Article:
Russia, of course, is different. But the analogy of the Art of the Deal is still relevant and why should Trump give up on his campaign vision of closer ties with the Russian president without ever testing it? The Russophobes are hard-pressed to find an answer. Thus, it is a fait accompli that as a US president who embraces personal diplomacy with America’s adversaries as his trademark in foreign policy, Trump’s forthcoming summit with Putin becomes a perfect next act.
Did Trump work towards this? The point is, he’s an inscrutable politician. It wasn’t mere coincidence that just before leaving for the recent G-7 summit in Canada, he would think up the unthinkable – Russia’s return to the grouping. The seemingly stray thought actually gets bracketed with his move to abandon the Trans-Pacific Partnership, the vital underpinning of President Barack Obama’s ‘pivot-to-Asia’ strategy (without which a containment strategy against China lacks gravitas).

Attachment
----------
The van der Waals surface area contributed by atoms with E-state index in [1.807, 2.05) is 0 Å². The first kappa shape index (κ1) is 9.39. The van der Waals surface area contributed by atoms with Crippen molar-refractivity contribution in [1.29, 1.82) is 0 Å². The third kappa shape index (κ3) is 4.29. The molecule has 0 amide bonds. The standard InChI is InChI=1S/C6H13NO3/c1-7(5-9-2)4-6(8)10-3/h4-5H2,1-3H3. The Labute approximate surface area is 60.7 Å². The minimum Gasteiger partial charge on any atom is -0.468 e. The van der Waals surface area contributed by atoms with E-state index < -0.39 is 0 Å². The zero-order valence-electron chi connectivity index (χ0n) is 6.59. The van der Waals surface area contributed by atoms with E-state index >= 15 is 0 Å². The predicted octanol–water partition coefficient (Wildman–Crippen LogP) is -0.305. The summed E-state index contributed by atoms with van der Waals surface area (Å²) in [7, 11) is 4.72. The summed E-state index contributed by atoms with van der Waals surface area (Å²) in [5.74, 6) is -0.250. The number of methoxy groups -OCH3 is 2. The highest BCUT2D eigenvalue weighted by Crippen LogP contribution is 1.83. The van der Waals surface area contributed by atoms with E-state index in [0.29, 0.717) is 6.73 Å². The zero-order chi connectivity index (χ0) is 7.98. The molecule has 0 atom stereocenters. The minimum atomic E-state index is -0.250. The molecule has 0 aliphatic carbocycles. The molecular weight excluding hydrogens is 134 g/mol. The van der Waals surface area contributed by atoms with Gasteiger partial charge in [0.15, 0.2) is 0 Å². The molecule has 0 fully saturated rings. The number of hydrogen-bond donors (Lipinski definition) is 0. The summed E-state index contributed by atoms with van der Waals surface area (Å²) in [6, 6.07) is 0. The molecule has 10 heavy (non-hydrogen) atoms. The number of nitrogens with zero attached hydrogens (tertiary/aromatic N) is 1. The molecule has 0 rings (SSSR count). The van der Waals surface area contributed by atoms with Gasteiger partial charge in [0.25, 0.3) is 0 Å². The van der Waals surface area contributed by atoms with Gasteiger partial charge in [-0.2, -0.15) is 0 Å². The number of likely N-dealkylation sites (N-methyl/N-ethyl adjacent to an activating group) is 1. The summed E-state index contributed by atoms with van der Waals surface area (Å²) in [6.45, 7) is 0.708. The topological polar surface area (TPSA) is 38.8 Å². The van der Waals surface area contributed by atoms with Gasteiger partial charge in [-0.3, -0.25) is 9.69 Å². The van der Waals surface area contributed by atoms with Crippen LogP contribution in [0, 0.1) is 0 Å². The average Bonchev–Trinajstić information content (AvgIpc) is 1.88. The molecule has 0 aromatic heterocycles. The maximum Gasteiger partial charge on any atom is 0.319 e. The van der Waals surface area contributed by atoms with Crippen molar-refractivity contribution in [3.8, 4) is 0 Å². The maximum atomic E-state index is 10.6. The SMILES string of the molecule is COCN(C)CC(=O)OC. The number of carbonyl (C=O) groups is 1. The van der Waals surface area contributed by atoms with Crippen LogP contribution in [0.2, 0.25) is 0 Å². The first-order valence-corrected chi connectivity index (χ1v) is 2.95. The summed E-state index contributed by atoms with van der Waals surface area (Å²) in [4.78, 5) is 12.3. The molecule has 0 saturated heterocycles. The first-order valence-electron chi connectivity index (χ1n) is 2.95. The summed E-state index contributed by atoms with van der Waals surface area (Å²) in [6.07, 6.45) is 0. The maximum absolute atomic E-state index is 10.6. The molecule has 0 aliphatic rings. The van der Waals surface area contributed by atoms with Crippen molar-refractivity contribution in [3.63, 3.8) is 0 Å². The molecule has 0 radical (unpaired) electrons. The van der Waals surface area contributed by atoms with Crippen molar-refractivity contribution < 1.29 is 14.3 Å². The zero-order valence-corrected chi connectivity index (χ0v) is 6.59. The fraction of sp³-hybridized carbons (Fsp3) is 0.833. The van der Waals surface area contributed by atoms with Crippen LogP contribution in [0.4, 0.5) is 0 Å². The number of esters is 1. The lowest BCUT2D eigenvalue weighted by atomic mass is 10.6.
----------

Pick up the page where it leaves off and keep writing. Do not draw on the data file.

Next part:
The common thread is that Trump’s Art of the Deal means putting the focus on America’s interests rather than on the negating of adversaries’ legitimate interests or concerns – be it North Korea or Russia. Of course, if there is an uncomfortable overlap, a deal becomes necessary and Trump believes in his ability to negotiate it.